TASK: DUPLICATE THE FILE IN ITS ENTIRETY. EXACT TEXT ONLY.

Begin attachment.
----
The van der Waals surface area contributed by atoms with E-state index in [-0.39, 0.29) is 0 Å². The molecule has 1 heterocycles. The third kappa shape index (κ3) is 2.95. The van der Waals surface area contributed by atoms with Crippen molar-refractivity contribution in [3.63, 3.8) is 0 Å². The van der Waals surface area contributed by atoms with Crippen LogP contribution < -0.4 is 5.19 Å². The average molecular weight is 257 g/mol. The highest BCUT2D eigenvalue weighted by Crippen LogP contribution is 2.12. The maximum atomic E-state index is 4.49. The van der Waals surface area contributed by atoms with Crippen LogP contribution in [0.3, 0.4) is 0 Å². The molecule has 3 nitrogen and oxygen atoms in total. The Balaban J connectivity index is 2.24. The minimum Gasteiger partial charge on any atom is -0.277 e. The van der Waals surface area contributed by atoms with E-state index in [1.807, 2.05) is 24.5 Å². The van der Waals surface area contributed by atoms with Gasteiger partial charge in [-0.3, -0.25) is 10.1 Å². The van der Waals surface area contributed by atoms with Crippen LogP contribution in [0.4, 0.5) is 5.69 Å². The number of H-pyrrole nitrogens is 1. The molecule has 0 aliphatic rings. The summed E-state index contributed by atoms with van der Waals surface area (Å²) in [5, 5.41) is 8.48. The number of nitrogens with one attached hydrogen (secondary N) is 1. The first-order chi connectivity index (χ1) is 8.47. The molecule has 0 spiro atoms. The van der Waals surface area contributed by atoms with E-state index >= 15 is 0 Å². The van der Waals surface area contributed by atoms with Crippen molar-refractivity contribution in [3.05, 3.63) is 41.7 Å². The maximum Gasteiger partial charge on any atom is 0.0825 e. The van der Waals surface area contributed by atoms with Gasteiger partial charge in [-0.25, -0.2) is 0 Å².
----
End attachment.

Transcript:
The van der Waals surface area contributed by atoms with E-state index in [-0.39, 0.29) is 0 Å². The molecule has 1 heterocycles. The third kappa shape index (κ3) is 2.95. The van der Waals surface area contributed by atoms with Crippen molar-refractivity contribution in [3.63, 3.8) is 0 Å². The van der Waals surface area contributed by atoms with Crippen LogP contribution < -0.4 is 5.19 Å². The average molecular weight is 257 g/mol. The highest BCUT2D eigenvalue weighted by Crippen LogP contribution is 2.12. The maximum atomic E-state index is 4.49. The van der Waals surface area contributed by atoms with Crippen LogP contribution in [0.3, 0.4) is 0 Å². The molecule has 3 nitrogen and oxygen atoms in total. The Balaban J connectivity index is 2.24. The minimum Gasteiger partial charge on any atom is -0.277 e. The van der Waals surface area contributed by atoms with E-state index in [1.807, 2.05) is 24.5 Å². The van der Waals surface area contributed by atoms with Gasteiger partial charge in [-0.3, -0.25) is 10.1 Å². The van der Waals surface area contributed by atoms with Crippen LogP contribution in [0.4, 0.5) is 5.69 Å². The number of H-pyrrole nitrogens is 1. The molecule has 0 aliphatic rings. The summed E-state index contributed by atoms with van der Waals surface area (Å²) in [5, 5.41) is 8.48. The number of nitrogens with one attached hydrogen (secondary N) is 1. The first-order chi connectivity index (χ1) is 8.47. The molecule has 0 spiro atoms. The van der Waals surface area contributed by atoms with E-state index >= 15 is 0 Å². The van der Waals surface area contributed by atoms with Crippen molar-refractivity contribution in [3.05, 3.63) is 41.7 Å². The maximum Gasteiger partial charge on any atom is 0.0825 e. The van der Waals surface area contributed by atoms with Gasteiger partial charge in [-0.25, -0.2) is 0 Å².